Description: Churchill is the largest wildlife management area, almost 850,000 hectares, and one of the most important in the province. It protects the polar bear’s summer resting areas and maternity denning grounds, where the white bears are born. Churchill is also the northernmost WMA, accessible by railway, air or cruise ship. For many, a trip to Churchill is an opportunity of a lifetime and you will be richly rewarded with the wildlife you see.
If you plan to visit in spring and summer go for the birds. Churchill is known globally as a birders’ paradise – over 225 species have been identified in the region. The best time to visit is June through September. In June, as the ice breaks up on the bay, look for sea birds like the Long-tailed Duck, Common Eiders and Pacific and Red-throated Loons. Gulls are abundant; watch for Ross’s, Bonaparte’s, Sabine’s and Little Gulls. Tundra Swan, Hudsonian Godwit, Northern Shrike, Lapland Longspur, Gyrfalcon and Merlin are some of the many species found here. Akudlik Marsh is a good place to look for birds. Then there are the whales. Thousands of beluga whales move into the Churchill, Nelson and Hayes estuaries to feed in July and August. You should also watch for caribou along the coastal flats in summer. Fall is polar bear season. The great white bears gather along the coast waiting for the bay to freeze so they can break their fast and return to the ice to hunt seals. While watching for bears scan across the tundra for other wildlife. Look for Arctic hare, Arctic fox, Willow Ptarmigan, Snowy Owl and Snow Geese in the thousands.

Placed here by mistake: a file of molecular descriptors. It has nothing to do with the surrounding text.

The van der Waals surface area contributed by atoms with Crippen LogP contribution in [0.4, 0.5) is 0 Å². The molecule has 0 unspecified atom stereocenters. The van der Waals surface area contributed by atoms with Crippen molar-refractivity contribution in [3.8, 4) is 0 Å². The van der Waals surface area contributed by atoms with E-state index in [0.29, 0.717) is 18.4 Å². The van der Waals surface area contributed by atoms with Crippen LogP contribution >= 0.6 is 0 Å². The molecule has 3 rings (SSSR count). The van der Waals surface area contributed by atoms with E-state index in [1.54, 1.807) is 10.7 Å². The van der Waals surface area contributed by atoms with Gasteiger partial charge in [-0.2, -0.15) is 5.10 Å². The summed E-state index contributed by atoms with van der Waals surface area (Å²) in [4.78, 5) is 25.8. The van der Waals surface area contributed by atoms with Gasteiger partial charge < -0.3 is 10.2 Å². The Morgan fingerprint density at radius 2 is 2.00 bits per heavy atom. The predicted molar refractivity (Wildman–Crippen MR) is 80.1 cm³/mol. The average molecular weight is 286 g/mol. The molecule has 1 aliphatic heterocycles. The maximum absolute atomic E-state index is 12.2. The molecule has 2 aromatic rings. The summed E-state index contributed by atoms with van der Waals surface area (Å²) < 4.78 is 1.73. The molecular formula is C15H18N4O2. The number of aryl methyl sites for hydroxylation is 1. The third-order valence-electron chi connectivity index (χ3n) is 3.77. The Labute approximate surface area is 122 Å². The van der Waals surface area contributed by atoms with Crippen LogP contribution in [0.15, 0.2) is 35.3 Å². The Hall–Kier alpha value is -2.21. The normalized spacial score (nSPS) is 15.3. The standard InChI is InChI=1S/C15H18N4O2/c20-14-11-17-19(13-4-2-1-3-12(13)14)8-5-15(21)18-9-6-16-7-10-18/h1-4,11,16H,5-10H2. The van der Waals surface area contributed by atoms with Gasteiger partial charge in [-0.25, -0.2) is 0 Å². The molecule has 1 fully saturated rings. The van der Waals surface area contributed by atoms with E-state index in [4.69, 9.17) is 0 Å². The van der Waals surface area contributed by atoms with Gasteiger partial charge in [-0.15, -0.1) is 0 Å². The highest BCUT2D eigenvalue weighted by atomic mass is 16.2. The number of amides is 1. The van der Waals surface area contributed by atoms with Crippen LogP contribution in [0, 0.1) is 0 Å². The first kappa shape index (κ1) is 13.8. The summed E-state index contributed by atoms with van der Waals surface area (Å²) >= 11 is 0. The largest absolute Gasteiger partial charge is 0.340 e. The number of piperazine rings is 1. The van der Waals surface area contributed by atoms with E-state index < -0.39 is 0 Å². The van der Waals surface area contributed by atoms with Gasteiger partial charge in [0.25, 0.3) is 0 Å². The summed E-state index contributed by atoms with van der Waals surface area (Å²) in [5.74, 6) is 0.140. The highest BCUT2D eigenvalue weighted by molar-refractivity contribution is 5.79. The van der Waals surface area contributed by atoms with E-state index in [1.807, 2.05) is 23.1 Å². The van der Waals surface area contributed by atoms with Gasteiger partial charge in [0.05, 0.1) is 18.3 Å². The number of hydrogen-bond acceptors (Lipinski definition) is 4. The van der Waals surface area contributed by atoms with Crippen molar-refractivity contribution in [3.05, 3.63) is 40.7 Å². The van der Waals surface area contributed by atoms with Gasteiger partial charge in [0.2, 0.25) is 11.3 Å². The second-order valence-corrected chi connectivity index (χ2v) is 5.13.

It is always best to tour the area with experienced guides who specialize in wildlife viewing. A visit to the Parks Canada Centre in the Churchill train station will give you a chance to see some of the wildlife you might not see otherwise, such as the polar bear tucked up in her den with two cubs. Something else you will want to watch for on your trip – northern lights.
Akudlik Marsh, Parks Canada Visitor Centre in the train station, Cape Merry and Prince of Wales Fort
subarctic transition zone – coniferous forest (boreal/alpine), tundra, rivers/streams, fen, tidal rivers/estuaries, mud or sand flats (saline), freshwater lake, freshwater marsh, bog, coastal sand dunes and beaches, open sea, inlets/coastal features (marine), rocky flats and barrens
polar bear, beluga whale, Ross’s Gull, Pacific Loon, Long-tailed Duck, Willow Ptarmigan
You should travel with a qualified guide for safety. A simple walk along the coast can turn deadly if you come across a bear lounging in the rocks.
No entrance fee